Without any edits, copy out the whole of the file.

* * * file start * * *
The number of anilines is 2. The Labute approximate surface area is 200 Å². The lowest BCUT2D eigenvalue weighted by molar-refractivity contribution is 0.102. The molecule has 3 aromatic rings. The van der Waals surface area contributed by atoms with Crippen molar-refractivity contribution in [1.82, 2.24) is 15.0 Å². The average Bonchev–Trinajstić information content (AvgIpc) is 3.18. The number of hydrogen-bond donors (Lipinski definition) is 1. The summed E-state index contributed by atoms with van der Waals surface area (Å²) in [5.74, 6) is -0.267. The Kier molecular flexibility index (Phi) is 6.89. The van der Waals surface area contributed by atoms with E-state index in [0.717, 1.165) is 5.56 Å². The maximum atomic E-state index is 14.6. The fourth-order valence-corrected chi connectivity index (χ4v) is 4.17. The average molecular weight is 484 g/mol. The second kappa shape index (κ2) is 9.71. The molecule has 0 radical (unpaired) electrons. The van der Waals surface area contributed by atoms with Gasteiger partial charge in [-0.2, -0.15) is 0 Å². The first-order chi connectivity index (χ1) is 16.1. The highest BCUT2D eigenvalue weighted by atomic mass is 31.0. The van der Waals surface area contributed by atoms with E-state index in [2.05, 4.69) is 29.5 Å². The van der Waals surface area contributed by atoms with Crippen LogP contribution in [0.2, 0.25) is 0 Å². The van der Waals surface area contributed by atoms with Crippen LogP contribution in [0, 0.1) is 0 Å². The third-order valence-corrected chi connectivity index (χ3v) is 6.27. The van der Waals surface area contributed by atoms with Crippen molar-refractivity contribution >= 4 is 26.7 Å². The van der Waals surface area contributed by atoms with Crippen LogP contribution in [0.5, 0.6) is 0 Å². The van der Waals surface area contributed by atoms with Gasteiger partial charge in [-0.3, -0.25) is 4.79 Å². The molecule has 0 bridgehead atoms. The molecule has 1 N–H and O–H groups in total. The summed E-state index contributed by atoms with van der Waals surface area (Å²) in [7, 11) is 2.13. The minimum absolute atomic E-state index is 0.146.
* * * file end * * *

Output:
The number of anilines is 2. The Labute approximate surface area is 200 Å². The lowest BCUT2D eigenvalue weighted by molar-refractivity contribution is 0.102. The molecule has 3 aromatic rings. The van der Waals surface area contributed by atoms with Crippen molar-refractivity contribution in [1.82, 2.24) is 15.0 Å². The average Bonchev–Trinajstić information content (AvgIpc) is 3.18. The number of hydrogen-bond donors (Lipinski definition) is 1. The summed E-state index contributed by atoms with van der Waals surface area (Å²) in [5.74, 6) is -0.267. The Kier molecular flexibility index (Phi) is 6.89. The van der Waals surface area contributed by atoms with E-state index in [0.717, 1.165) is 5.56 Å². The maximum atomic E-state index is 14.6. The fourth-order valence-corrected chi connectivity index (χ4v) is 4.17. The average molecular weight is 484 g/mol. The second kappa shape index (κ2) is 9.71. The molecule has 0 radical (unpaired) electrons. The van der Waals surface area contributed by atoms with Gasteiger partial charge in [-0.2, -0.15) is 0 Å². The first-order chi connectivity index (χ1) is 16.1. The highest BCUT2D eigenvalue weighted by atomic mass is 31.0. The van der Waals surface area contributed by atoms with E-state index in [2.05, 4.69) is 29.5 Å². The van der Waals surface area contributed by atoms with Crippen LogP contribution in [0.2, 0.25) is 0 Å². The van der Waals surface area contributed by atoms with Crippen LogP contribution in [0, 0.1) is 0 Å². The third-order valence-corrected chi connectivity index (χ3v) is 6.27. The van der Waals surface area contributed by atoms with Crippen molar-refractivity contribution >= 4 is 26.7 Å². The van der Waals surface area contributed by atoms with Crippen LogP contribution in [0.5, 0.6) is 0 Å². The van der Waals surface area contributed by atoms with Gasteiger partial charge in [-0.3, -0.25) is 4.79 Å². The molecule has 0 bridgehead atoms. The molecule has 1 N–H and O–H groups in total. The summed E-state index contributed by atoms with van der Waals surface area (Å²) in [7, 11) is 2.13. The minimum absolute atomic E-state index is 0.146.